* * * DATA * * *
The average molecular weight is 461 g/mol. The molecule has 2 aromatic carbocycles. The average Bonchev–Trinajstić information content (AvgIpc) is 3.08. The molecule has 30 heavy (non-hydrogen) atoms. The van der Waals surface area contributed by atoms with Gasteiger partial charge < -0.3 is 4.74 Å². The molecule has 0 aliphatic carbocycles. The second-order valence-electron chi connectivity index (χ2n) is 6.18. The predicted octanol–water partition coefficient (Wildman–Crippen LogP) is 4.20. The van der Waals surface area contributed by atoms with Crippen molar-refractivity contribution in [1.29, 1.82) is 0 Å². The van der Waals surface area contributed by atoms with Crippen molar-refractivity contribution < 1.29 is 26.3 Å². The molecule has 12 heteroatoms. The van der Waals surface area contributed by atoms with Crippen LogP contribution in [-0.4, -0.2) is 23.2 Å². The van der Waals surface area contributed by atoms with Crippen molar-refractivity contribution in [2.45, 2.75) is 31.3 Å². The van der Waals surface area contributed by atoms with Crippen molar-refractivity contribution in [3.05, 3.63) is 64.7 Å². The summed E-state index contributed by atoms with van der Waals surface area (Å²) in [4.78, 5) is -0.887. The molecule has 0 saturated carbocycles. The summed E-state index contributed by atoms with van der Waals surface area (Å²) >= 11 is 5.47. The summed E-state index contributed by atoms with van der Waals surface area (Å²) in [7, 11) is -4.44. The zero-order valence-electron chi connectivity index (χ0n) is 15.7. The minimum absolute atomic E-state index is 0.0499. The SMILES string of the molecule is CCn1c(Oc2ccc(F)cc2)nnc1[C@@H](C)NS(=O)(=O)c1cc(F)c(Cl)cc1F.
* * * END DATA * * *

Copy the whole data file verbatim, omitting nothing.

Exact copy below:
The average molecular weight is 461 g/mol. The molecule has 2 aromatic carbocycles. The average Bonchev–Trinajstić information content (AvgIpc) is 3.08. The molecule has 30 heavy (non-hydrogen) atoms. The van der Waals surface area contributed by atoms with Gasteiger partial charge < -0.3 is 4.74 Å². The molecule has 0 aliphatic carbocycles. The second-order valence-electron chi connectivity index (χ2n) is 6.18. The predicted octanol–water partition coefficient (Wildman–Crippen LogP) is 4.20. The van der Waals surface area contributed by atoms with Crippen molar-refractivity contribution in [1.29, 1.82) is 0 Å². The van der Waals surface area contributed by atoms with Crippen molar-refractivity contribution < 1.29 is 26.3 Å². The molecule has 12 heteroatoms. The van der Waals surface area contributed by atoms with Crippen LogP contribution in [-0.4, -0.2) is 23.2 Å². The van der Waals surface area contributed by atoms with Crippen molar-refractivity contribution in [2.45, 2.75) is 31.3 Å². The van der Waals surface area contributed by atoms with Crippen molar-refractivity contribution in [3.05, 3.63) is 64.7 Å². The summed E-state index contributed by atoms with van der Waals surface area (Å²) in [4.78, 5) is -0.887. The molecule has 0 saturated carbocycles. The summed E-state index contributed by atoms with van der Waals surface area (Å²) >= 11 is 5.47. The summed E-state index contributed by atoms with van der Waals surface area (Å²) in [7, 11) is -4.44. The zero-order valence-electron chi connectivity index (χ0n) is 15.7. The minimum absolute atomic E-state index is 0.0499. The SMILES string of the molecule is CCn1c(Oc2ccc(F)cc2)nnc1[C@@H](C)NS(=O)(=O)c1cc(F)c(Cl)cc1F.